HEALTH

Taco Bell Responds to Lawsuit Claiming the Chain Isn't Using Real Beef

Where’s the beef? Apparently not in Taco Bell beef chimichangas, according to a recent lawsuit.

A group of attorneys in California claim the “¡Yo Quiero Taco Bell!” chain is using false advertising when it says it uses “seasoned beef” in its food. The lawsuit says they had Taco Bell's meat mixture tested and it contained less than 35 percent beef.

“Rather than beef, these food items are actually made with a substance known as “taco meat filling”… (which) mostly consists of “extenders” and other non-meat substances,” says the class-action lawsuit, filed last Fridy in the Central District of California. “Taco meat filling is not beef.”

When customers bite into a crunchy beef taco, they are actually munching on water, wheat oats, soy lecithin, maltodrextrin, anti-dusting agent and modified corn starch, the lawsuit claims.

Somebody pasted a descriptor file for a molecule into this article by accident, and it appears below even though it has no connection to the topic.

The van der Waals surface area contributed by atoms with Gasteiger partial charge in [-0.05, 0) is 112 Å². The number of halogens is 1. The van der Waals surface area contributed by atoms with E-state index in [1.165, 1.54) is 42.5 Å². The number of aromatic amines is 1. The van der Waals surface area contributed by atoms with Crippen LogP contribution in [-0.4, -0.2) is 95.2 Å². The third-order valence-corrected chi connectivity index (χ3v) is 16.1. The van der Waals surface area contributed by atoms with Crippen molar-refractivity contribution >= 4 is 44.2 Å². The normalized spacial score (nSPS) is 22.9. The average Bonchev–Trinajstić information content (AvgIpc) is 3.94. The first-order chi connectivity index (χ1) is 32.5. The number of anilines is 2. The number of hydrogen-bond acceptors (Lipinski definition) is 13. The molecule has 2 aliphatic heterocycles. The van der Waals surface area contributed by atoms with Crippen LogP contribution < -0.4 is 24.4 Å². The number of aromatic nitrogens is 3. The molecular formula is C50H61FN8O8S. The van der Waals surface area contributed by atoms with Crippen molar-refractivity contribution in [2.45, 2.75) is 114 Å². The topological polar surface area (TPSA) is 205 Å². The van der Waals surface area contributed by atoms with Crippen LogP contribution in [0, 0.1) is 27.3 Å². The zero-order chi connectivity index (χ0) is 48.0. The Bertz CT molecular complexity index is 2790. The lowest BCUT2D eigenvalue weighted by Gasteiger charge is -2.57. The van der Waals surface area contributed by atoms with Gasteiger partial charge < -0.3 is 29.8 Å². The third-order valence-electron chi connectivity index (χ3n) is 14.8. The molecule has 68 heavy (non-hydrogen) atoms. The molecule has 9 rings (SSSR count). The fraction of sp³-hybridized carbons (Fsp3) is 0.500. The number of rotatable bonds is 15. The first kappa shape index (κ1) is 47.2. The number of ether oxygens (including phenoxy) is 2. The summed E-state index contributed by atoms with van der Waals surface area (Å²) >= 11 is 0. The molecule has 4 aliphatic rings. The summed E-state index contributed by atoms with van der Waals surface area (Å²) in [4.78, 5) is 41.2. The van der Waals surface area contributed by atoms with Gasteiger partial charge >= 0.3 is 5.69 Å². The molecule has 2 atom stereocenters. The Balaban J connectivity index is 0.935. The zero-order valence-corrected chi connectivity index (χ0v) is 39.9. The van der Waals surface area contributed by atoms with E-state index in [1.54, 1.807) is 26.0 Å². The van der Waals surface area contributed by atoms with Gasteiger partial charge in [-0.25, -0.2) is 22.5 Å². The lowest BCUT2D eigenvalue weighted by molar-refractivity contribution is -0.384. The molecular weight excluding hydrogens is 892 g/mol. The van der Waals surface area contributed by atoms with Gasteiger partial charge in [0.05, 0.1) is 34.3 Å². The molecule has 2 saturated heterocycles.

The lawsuit, filed by the Montgomery law firm Beasley, Allen, Crow, Methvin, Portis & Miles, claims the chain does not meet the minimum requirements by the U.S. Department of Agriculture. The USDA defines beef, the lawsuit says, as “flesh of cattle” and says ground beef should consist of chopped fresh and/or frozen beef “without the addition of beef fat as such, shall not contain more than 30 percent fat, and shall not contain added water, phosphates, binders or extenders.”

Greg Creed, President and Chief Concept Officer of Irvine, Calif.-based Taco Bell, released a statement Tuesday adamantly denying the allegations in the lawsuit. 

“At Taco Bell, we buy our beef from the same trusted brands you find in the supermarket, like Tyson Foods. We start with 100 percent USDA-inspected beef. Then we simmer it in our proprietary blend of seasonings and spices to give our seasoned beef its signature Taco Bell taste and texture," he said in the statement. "We are proud of the quality of our beef and identify all the seasoning and spice ingredients on our website."

He said the lawyers who sued got their “facts” absolutely wrong.

"We plan to take legal action for the false statements being made about our food,” he said. 

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